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Aid coalition forms to promote good work of UK sector

 

First time aid sector has united to raise profile

Aid charities have formed a coalition to raise the profile of UK aid work.

Ten organisations including Save the Children, Oxfam, ActionAid, Unicef UK, the British Red Cross and WaterAid, launched We The Helpers campaign, which is designed to highlight the positive impact UK aid has in lower-income countries. 

The campaign aims to tackle growing misperceptions about aid effectiveness and to rebuild trust in the sector by showcasing the positive impact international aid has within countries most in need.

It is thought to be the first time the international development sector has come together to speak to the public in this way.

Kirsty McNeill, Save the Children’s executive director of policy, advocacy and campaigns, said: “We don’t want to show off about all the ways we’re helping, but we do want to make a difference and the really good news is that we are.

“We are making progress, together, every single day thanks to the helpers. Whether you’ve responded to an appeal, sponsored a friend to do an event, dropped something off at a charity shop, taken a campaign action or just pay your taxes, know that you’re one of the helpers who is saving and changing lives through aid.”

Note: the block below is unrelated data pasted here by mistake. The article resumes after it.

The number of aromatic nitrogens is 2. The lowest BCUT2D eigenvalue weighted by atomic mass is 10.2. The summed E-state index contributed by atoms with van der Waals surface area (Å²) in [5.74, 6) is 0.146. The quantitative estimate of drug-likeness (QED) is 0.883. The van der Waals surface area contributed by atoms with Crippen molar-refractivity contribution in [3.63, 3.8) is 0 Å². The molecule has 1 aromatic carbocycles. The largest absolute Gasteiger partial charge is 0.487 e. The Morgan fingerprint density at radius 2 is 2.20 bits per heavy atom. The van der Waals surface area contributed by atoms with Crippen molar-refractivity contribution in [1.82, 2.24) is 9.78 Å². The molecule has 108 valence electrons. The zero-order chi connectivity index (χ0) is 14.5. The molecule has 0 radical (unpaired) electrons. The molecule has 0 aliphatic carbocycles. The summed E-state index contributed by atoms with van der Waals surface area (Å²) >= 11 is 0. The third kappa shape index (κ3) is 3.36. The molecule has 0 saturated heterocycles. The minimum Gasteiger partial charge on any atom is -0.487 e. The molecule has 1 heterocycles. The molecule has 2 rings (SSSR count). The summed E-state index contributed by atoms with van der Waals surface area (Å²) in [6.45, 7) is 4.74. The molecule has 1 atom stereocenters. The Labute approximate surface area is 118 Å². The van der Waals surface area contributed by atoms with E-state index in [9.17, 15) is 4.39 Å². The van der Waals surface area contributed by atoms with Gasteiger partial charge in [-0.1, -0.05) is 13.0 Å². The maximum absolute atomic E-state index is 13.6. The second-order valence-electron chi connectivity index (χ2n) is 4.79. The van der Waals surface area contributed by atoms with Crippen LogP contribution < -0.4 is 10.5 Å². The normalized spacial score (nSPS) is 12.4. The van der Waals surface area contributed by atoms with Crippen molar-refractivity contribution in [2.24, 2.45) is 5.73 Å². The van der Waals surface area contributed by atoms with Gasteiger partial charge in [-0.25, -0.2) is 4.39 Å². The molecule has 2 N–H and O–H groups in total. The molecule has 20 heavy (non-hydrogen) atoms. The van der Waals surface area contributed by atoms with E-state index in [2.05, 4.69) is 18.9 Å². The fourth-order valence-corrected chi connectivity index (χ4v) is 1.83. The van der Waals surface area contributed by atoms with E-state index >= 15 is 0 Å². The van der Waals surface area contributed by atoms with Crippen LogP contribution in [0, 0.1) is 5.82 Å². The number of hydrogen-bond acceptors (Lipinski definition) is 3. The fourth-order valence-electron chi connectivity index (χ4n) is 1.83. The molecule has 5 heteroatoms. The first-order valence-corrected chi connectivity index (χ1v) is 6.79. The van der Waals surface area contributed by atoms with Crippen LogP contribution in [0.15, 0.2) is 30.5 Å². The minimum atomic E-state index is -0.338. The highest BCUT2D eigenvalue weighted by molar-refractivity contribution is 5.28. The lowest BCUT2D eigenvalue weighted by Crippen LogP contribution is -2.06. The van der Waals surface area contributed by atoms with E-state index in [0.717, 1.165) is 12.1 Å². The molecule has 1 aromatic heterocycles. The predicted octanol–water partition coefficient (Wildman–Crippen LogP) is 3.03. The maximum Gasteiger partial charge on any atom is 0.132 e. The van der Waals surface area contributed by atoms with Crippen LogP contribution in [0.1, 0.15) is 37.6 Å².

The campaign will run nationwide across digital media and PR and will be supported by all partner aid channels.

The government last year announced it would cut the UK’s overseas aid budget from 0.7% of gross national income to 0.5%, slicing more than £4bn off the annual spend, to widespread criticism from aid charities. 

The alliance has also published research carried out in December asking 2,000 adults about their giving habits. 

Professor Adrian Sargeant, co-founder and co-director at the Institute for Sustainable Philanthropy, said: “It is clear that the UK public have played a vital role in supporting international aid, with one in five people donating to international charities in the last year. 

“It is also interesting to see that 75% of people prefer to donate privately, suggesting that recognition doesn’t matter for many of us when it comes to donating. 

“We may assume that giving is always a selfless act, but actually it can contribute a lot to the way we self-identify as individuals and the role we play in society.”

 

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